This is the last week to catch the Sam Houston Memorial Museum presentation of Mennonites in Texas: The Quiet in the Land, an exhibition made up of work by Laura L. Camden and Susan Gaetz Duarte. The exhibition features 50 black and white photos of two different Mennonite communities: Lott and Seminole.
Mennonites are a branch of Christianity. The group practices Anabaptist denominations and is named after Menno Simons (1496–1561). Mennonites focus on issues such as peace, justice, simplicity, community service and mutual aid. Many compare this group to the Amish.
Camden and Duarte went on separate trips in the 1990s to the two Mennonite communities. Both spent more than a year engaged in these communities as work on their Master’s thesis in photojournalism at the University of Texas at Austin.
For Camden, the inspiration to do this project came from a young age when she would visit her family in southwestern Pennsylvania.
“While growing up, my grandmother would take us to see the Amish communities and I was fascinated with their way of life,” Camden said. “I was intrigued by the lifestyle. Learning about Amish culture led me to learn more about Mennonites.”
As she decided which Mennonites to observe and photograph, Camden heard about 500 Mennonites who had come to the Seminole area in 1977 from Mexico and Canada, in hopes to build a large congregation, but went through immigration difficulties.
“I decided to work with this particular group of Mennonites in West Texas because of their struggles coming to the United States and enduring hardships,” Camden said. “It was really their story that struck me. They had come here and stayed here [despite the difficulties]. I guess, as a journalist, I was curious. I felt it was a story that needed to be told.”
As of now, the Mennonites of Seminole community have a population of more than 5,000 residents and five separate congregations in which several of which still speak Mennonite Low German.
Duarte’s project on the other hand, the beachy Mennonite community Lott is located in Central Texas, 450 miles away from the Seminole community. This Mennonite community is smaller than the Seminole and has approximately 160 people.
These two photojournalists decided to collaborate and make a book of photos because their two communities were so unique to each other.
“I learned of Susan’s work with the Lott Mennonites after starting my project in Seminole so when I finished I contacted her,” Camden said. “We brainstormed how we could jointly publish our work since the two groups are vastly different. We sent a book prospectus to Texas A&M University Press and they accepted it in their Sam Rayburn series on rural life.”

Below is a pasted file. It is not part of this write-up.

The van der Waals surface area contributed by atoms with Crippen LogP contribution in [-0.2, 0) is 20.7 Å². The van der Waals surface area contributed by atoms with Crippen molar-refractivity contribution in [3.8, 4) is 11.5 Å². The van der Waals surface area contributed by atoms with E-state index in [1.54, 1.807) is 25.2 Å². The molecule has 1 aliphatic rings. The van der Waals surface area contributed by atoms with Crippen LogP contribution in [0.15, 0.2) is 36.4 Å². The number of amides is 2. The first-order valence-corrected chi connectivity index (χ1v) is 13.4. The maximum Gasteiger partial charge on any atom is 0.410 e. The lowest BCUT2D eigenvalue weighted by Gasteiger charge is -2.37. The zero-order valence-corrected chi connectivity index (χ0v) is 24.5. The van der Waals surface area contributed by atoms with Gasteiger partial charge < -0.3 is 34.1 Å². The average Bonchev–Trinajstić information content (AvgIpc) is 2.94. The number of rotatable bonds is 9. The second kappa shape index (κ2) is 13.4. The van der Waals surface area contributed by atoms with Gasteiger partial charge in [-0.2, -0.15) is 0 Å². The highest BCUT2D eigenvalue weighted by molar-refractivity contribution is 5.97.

The book titled the same as the exhibit, Mennonites in Texas: The Quiet in the Land was published in 2006. Now, photos from the book are a part of the traveling exhibit that has gone to Texas and Kansas.
Through these photos, Camden and Duarte offer others an intimate view of a unique lifestyle seldom experienced by outsiders.
The exhibit is produced by The Dolph Briscoe Center of America History at The University of Texas at Austin, and presented in partnership with Humanities Texas, the state affiliate of the National Endowment for the Humanities.
Sam Houston Memorial Museum Marketing Coordinator Megan Buro explains how the museum got the opportunity to show this exhibit.
“Our Exhibits Curator Casey Roon likes to see what traveling exhibits Humanities Texas has to offer and bring them to Huntsville,” Buro said.
Buro said many of the visitors of the museum have not been very familiar with the term Mennonites and what it means, so this exhibit has helped shed light on the communities.
“Having the exhibit has really opened my eyes to the Mennonites,” Buro said. “I have driven by the church in Lott several times but just really knew nothing about their beliefs and way of life.”
The impact of this photojournalistic work for Camden has shown that despite different backgrounds and religions, as humans everyone is connected and can understand each other if effort is put forth.
“Once you learn about another culture or meet anyone from another culture, it is hard not to be compassionate towards them and their humanity,” Camden said.
The exhibition is available free to the public in the Exhibit Gallery at the Katy & E. Don Walker, Sr. Education Center, 1402 19th Street through Feb. 28. Viewing hours are Tuesday through Saturday, from 9 a.m. to 4:30 p.m. and Sunday, from noon to 4:30 p.m. To get more information about the exhibit visit the Sam Houston Memorial Museum website.